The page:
“Timeless Fashion Taught by Coco”

Coco Chanel

New York Fashion Week for the upcoming Fall 2022 season, begins on February 11th signaling yet another month-long fashion cycle. There will invariably be too many shows (many of which should not be staged in the first place), and too many designers – a good many of whom will inevitably fade into oblivion.

When you get right down to it; the number of designers who really make a difference, represent something, have a singular vision, and leave their indelible mark on fashion is few and far between.

“Dress shabbily and they remember the dress; dress impeccably and they remember the woman.”

Coco Chanel

Assuredly, the late Coco Chanel was one of them. Coco was my mentor; I was lucky to know her. It’s unimaginable but Chanel taught me one important life-changing thing (besides telling me to make perfume). She said, “fashion is not forever, perfume is” I realized that her saying fashion is not forever meant I was to try to make a dress that sells forever, like perfume, as she did!

Coco knew how to make timeless fashion. The Chanel four-pocket Jacket will sell until life on Earth ends, but Coco also invented pants, black wool pants for women, and the quilted Chanel bag and her beige high heel shoe with the black toe. Chanel is not just a brand, she taught us, designers, what is possible, to make clothing that can sell forever. TIMELESS FASHION.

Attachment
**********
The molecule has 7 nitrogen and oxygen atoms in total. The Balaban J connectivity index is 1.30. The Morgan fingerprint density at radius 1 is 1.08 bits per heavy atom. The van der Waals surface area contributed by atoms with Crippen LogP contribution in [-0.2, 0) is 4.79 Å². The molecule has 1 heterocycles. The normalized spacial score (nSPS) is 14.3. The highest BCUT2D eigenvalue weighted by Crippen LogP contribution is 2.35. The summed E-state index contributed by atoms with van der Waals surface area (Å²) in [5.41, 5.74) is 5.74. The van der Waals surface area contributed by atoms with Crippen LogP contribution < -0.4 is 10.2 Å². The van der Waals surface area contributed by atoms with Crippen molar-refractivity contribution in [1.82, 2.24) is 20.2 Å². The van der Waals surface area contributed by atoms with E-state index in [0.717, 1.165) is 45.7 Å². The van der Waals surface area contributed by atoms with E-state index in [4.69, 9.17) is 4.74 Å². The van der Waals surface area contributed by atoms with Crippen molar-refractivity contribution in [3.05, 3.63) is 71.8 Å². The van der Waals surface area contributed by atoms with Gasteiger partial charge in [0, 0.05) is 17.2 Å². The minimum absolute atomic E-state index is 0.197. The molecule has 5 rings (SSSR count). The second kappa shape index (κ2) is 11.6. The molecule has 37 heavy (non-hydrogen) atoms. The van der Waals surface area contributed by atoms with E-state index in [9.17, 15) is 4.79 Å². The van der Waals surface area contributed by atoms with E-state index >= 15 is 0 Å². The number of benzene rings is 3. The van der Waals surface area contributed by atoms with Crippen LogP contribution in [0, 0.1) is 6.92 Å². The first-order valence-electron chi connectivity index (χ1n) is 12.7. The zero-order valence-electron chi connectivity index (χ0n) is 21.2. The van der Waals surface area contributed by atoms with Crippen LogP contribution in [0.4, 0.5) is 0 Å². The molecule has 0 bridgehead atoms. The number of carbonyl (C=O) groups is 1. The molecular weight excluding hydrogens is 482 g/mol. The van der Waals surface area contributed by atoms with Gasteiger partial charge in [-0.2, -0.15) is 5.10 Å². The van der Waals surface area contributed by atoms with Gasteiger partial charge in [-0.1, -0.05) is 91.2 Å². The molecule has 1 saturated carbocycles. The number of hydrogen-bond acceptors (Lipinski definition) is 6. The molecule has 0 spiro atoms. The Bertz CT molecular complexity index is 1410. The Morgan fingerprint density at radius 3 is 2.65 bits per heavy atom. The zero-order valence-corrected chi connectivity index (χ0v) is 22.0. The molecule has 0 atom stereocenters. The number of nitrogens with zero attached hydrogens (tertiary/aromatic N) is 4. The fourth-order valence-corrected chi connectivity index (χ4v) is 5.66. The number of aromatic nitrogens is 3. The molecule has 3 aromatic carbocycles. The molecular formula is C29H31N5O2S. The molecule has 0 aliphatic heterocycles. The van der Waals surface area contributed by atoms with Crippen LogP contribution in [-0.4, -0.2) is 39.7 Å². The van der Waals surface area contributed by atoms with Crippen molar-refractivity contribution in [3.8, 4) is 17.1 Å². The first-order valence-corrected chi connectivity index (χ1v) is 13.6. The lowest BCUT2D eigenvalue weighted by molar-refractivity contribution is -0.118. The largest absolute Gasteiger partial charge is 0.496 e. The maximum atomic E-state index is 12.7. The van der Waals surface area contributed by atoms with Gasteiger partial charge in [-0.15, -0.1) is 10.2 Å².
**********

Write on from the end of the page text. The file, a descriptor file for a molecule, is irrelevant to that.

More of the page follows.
When I lecture students I pass on her message. If you can close your eyes and say the name of a dress designer, their fashion creation must instantly pop up in your mind. That same creation is in the minds of millions. That is the goal, to be remembered by your creation that sells forever. It is also the way to have endless income — if you do not sell your name.

Here is a list of the designers who achieved this, but sadly, many sold their names. Their designs have been selling forever since they were created 30 to 150 years ago.

MCINTOSH 1850: The beige trench coat

WILLIAM COTTON 1864: The white cotton Tshirt

LEVI STRAUSS 1880: Blue Jean Jacket, 1890 blue Jean pants.

COCO CHANEL 1910: The Chanel 4 pocket Jacket, black full pants, the striped T-shirt, 1925: the flapper dress, along with Molyneux.

ELSA SCHIAPERELLÎ 1930: The jumpsuit

CHARLES JAMES 1937: The puffy coat( jacket), (Eddie Bauer made the Skyline down “work jacket”,) Charles James also made the all ruched gown

CLAIRE MCCARDELL 1938: The Monastic sack dress, the « popover » kimono sleeve dress with waist.

DIOR 1947: The “new look” Shirtdress

BONNIE CASHIN 1950: the Noh coat; Industrial solid brass turn-lock closures 1964

LOUIS FERAUD 1953: Brigitte Bardot wears his first bikini at Cannes Film Festival

BALENCIAGA 1959: The baby doll dress, the puffy skirt, the full skirt gown

NORELL 1959: The tight all sequin sheath with set in sequin sleeves

ALLEN GANT 1959: He found Lycra and had the first stretch tights sewn

CARDIN 1960: The bubble dress, topstitching bands, boots, and mini 👌

CARDIN 1964 invented Licensing!! His first deal was with Brazil in 1964 for luggage. Mia and I were with FERAUD when he found out and Louis went beserk.

GIVENCHY 1961: The fitted black sheath boat neck dress for Audrey Hepburn in « Breakfast at Tiffany »